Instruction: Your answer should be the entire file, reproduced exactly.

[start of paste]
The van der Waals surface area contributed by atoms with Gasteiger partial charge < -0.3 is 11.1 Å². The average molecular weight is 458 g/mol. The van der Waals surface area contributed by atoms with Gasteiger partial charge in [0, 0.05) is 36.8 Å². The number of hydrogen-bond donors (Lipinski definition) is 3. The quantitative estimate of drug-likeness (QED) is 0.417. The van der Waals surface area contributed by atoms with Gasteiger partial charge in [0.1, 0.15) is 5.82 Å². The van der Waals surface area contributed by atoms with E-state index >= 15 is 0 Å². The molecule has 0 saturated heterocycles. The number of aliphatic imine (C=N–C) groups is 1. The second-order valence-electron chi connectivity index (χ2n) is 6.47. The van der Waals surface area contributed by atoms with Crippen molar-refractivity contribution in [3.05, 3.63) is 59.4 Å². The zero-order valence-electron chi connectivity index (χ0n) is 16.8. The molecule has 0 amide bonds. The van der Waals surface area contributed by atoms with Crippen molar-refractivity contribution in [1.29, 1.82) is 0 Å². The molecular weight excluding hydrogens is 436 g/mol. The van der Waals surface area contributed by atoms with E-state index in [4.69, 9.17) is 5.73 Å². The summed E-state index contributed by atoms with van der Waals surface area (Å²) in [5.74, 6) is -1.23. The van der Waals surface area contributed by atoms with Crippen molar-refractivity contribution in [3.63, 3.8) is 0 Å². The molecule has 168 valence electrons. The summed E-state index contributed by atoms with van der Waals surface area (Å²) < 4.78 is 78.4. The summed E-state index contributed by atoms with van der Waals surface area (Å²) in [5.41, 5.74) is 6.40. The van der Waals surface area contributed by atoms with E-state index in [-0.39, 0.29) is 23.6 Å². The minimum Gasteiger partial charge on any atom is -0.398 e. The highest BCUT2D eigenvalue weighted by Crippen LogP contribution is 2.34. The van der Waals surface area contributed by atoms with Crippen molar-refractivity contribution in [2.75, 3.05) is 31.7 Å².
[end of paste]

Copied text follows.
The van der Waals surface area contributed by atoms with Gasteiger partial charge < -0.3 is 11.1 Å². The average molecular weight is 458 g/mol. The van der Waals surface area contributed by atoms with Gasteiger partial charge in [0, 0.05) is 36.8 Å². The number of hydrogen-bond donors (Lipinski definition) is 3. The quantitative estimate of drug-likeness (QED) is 0.417. The van der Waals surface area contributed by atoms with Gasteiger partial charge in [0.1, 0.15) is 5.82 Å². The van der Waals surface area contributed by atoms with E-state index >= 15 is 0 Å². The molecule has 0 saturated heterocycles. The number of aliphatic imine (C=N–C) groups is 1. The second-order valence-electron chi connectivity index (χ2n) is 6.47. The van der Waals surface area contributed by atoms with Crippen molar-refractivity contribution in [3.05, 3.63) is 59.4 Å². The zero-order valence-electron chi connectivity index (χ0n) is 16.8. The molecule has 0 amide bonds. The van der Waals surface area contributed by atoms with Crippen molar-refractivity contribution in [1.29, 1.82) is 0 Å². The molecular weight excluding hydrogens is 436 g/mol. The van der Waals surface area contributed by atoms with E-state index in [4.69, 9.17) is 5.73 Å². The summed E-state index contributed by atoms with van der Waals surface area (Å²) in [5.74, 6) is -1.23. The van der Waals surface area contributed by atoms with Crippen molar-refractivity contribution in [3.63, 3.8) is 0 Å². The molecule has 168 valence electrons. The summed E-state index contributed by atoms with van der Waals surface area (Å²) < 4.78 is 78.4. The summed E-state index contributed by atoms with van der Waals surface area (Å²) in [5.41, 5.74) is 6.40. The van der Waals surface area contributed by atoms with E-state index in [-0.39, 0.29) is 23.6 Å². The minimum Gasteiger partial charge on any atom is -0.398 e. The highest BCUT2D eigenvalue weighted by Crippen LogP contribution is 2.34. The van der Waals surface area contributed by atoms with Crippen molar-refractivity contribution in [2.75, 3.05) is 31.7 Å².